Modchip-Function and construction-Printed
Function and construction
Modchips operate by replacing or overriding a system's protection hardware or software. They achieve this by either exploiting existing interfaces in an unintended or undocumented manner, or by actively manipulating the system's internal communication, sometimes to the point of re-routing it to substitute parts provided by the modchip.
Most modchips consist of one or more integrated circuits (microcontrollers, FPGAs, or CPLDs), often complemented with discrete parts, usually packaged on a small PCB to fit within the console system it is designed for. Although there are modchips that can be reprogrammed for different purposes, most modchips are designed to work within only one console system or even only one specific hardware version.
Modchips typically require some degree of technical acumen to install since they must be connected to a console's circuitry, most commonly by soldering wires to select traces or chip legs on a system's circuit board. Some modchips allow for installation by directly soldering the modchip's contacts to the console's circuit ("quicksolder"), by the precise positioning of electrical contacts ("solderless"), or, in rare cases, by plugging them into a system's internal or external connector.
Memory cards or cartridges that offer functions similar to modchips work on a completely different concept, namely by exploiting flaws in the system's handling of media. Such devices are not referred to as modchips, even if they are frequently traded under this umbrella term.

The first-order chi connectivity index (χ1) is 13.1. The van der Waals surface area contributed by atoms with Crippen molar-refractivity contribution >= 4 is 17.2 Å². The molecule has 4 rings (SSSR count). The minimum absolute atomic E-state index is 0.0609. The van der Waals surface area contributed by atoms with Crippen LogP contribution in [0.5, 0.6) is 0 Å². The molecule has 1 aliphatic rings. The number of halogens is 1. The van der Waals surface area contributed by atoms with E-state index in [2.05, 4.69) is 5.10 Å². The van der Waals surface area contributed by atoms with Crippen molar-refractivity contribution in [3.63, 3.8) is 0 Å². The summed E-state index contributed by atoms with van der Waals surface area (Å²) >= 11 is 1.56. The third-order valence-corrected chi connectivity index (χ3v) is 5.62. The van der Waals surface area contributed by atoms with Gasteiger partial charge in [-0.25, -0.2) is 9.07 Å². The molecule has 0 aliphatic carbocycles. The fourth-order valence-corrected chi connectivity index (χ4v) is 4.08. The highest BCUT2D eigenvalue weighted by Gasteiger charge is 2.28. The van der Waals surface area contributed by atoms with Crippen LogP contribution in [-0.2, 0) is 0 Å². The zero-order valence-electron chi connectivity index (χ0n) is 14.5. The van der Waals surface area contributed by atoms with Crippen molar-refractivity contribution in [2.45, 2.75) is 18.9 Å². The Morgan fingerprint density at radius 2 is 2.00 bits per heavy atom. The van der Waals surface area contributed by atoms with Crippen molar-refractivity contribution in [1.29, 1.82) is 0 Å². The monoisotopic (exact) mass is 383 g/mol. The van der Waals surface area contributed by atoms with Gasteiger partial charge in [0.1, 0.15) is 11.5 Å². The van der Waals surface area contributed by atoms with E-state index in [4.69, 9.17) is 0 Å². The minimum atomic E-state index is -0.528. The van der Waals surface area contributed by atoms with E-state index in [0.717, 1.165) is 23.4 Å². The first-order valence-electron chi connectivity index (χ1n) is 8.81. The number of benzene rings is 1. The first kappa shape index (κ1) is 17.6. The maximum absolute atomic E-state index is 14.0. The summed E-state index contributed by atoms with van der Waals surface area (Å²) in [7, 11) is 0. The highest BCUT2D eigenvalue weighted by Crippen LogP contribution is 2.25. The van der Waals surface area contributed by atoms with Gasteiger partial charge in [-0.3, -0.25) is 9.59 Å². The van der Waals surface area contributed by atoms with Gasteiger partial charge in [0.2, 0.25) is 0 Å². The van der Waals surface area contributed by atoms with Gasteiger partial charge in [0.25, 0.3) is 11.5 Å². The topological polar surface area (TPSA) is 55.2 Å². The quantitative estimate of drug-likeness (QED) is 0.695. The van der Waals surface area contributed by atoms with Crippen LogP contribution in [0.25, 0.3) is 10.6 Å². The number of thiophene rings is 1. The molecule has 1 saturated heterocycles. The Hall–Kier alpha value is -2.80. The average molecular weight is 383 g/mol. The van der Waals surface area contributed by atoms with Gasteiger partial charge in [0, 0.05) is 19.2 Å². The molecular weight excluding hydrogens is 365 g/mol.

The diversity of hardware modchips operate on and varying methods they use mean that while modchips are often used for the same goal, they may work in vastly different ways, even if they are intended for use on the same console. Some of the first modchips for the Nintendo Wii known as drive chips, modify the behaviour and communication of the optical drive to bypass security. While on the Xbox 360, a common modchip took advantage of the fact short periods of instability in the CPU could be used to fairly reliably lead it to incorrectly compare security signatures. The precision required in this attack meant the modchip made use of a CPLD. Other modchips, such as the XenoGC and clones for the Nintendo GameCube, invoke a debug mode where security measures are reduced or absent, in this case a stock Atmel AVR microcontroller was used. A more recent innovation are optical disk drive emulators or ODDE, these replace the optical disk drive and allow data to come from another source bypassing the need to circumvent any security. These often make use of FPGAs to enable them to accurately emulate timing and performance characteristics of the optical drives.